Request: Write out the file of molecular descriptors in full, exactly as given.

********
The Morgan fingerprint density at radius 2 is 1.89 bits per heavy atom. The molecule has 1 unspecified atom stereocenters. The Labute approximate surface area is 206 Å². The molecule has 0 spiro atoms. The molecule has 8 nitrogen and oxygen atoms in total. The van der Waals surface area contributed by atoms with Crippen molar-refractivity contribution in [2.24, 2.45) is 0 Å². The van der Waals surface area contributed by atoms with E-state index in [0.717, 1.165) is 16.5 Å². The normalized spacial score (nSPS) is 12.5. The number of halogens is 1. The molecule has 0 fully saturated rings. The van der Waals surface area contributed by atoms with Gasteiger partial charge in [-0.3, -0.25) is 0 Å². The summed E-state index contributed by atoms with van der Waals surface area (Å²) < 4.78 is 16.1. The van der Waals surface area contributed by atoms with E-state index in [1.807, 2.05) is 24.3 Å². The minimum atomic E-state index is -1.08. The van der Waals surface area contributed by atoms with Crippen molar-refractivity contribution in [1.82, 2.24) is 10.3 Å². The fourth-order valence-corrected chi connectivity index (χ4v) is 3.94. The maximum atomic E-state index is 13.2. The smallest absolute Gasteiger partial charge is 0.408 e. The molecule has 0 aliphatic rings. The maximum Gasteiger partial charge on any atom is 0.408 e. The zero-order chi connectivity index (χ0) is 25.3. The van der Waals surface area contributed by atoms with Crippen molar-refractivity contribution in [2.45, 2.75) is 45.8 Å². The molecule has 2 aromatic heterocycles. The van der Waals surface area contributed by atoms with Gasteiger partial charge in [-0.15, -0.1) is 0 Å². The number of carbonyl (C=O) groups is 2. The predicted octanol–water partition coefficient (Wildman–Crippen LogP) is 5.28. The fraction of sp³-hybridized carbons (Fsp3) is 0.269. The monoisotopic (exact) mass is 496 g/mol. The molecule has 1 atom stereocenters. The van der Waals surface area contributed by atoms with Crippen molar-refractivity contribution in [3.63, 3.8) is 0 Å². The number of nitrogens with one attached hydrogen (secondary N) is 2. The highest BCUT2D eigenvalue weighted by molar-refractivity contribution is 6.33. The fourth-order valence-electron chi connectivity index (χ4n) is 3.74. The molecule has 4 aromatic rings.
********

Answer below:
The Morgan fingerprint density at radius 2 is 1.89 bits per heavy atom. The molecule has 1 unspecified atom stereocenters. The Labute approximate surface area is 206 Å². The molecule has 0 spiro atoms. The molecule has 8 nitrogen and oxygen atoms in total. The van der Waals surface area contributed by atoms with Crippen molar-refractivity contribution in [2.24, 2.45) is 0 Å². The van der Waals surface area contributed by atoms with E-state index in [0.717, 1.165) is 16.5 Å². The normalized spacial score (nSPS) is 12.5. The number of halogens is 1. The molecule has 0 fully saturated rings. The van der Waals surface area contributed by atoms with Gasteiger partial charge in [-0.3, -0.25) is 0 Å². The summed E-state index contributed by atoms with van der Waals surface area (Å²) < 4.78 is 16.1. The van der Waals surface area contributed by atoms with E-state index in [1.807, 2.05) is 24.3 Å². The minimum atomic E-state index is -1.08. The van der Waals surface area contributed by atoms with Crippen molar-refractivity contribution in [1.82, 2.24) is 10.3 Å². The fourth-order valence-corrected chi connectivity index (χ4v) is 3.94. The maximum atomic E-state index is 13.2. The smallest absolute Gasteiger partial charge is 0.408 e. The molecule has 0 aliphatic rings. The maximum Gasteiger partial charge on any atom is 0.408 e. The zero-order chi connectivity index (χ0) is 25.3. The van der Waals surface area contributed by atoms with Crippen molar-refractivity contribution in [2.45, 2.75) is 45.8 Å². The molecule has 2 aromatic heterocycles. The van der Waals surface area contributed by atoms with Gasteiger partial charge in [-0.15, -0.1) is 0 Å². The number of carbonyl (C=O) groups is 2. The predicted octanol–water partition coefficient (Wildman–Crippen LogP) is 5.28. The fraction of sp³-hybridized carbons (Fsp3) is 0.269. The monoisotopic (exact) mass is 496 g/mol. The molecule has 1 atom stereocenters. The van der Waals surface area contributed by atoms with Crippen molar-refractivity contribution in [3.63, 3.8) is 0 Å². The number of nitrogens with one attached hydrogen (secondary N) is 2. The highest BCUT2D eigenvalue weighted by molar-refractivity contribution is 6.33. The fourth-order valence-electron chi connectivity index (χ4n) is 3.74. The molecule has 4 aromatic rings.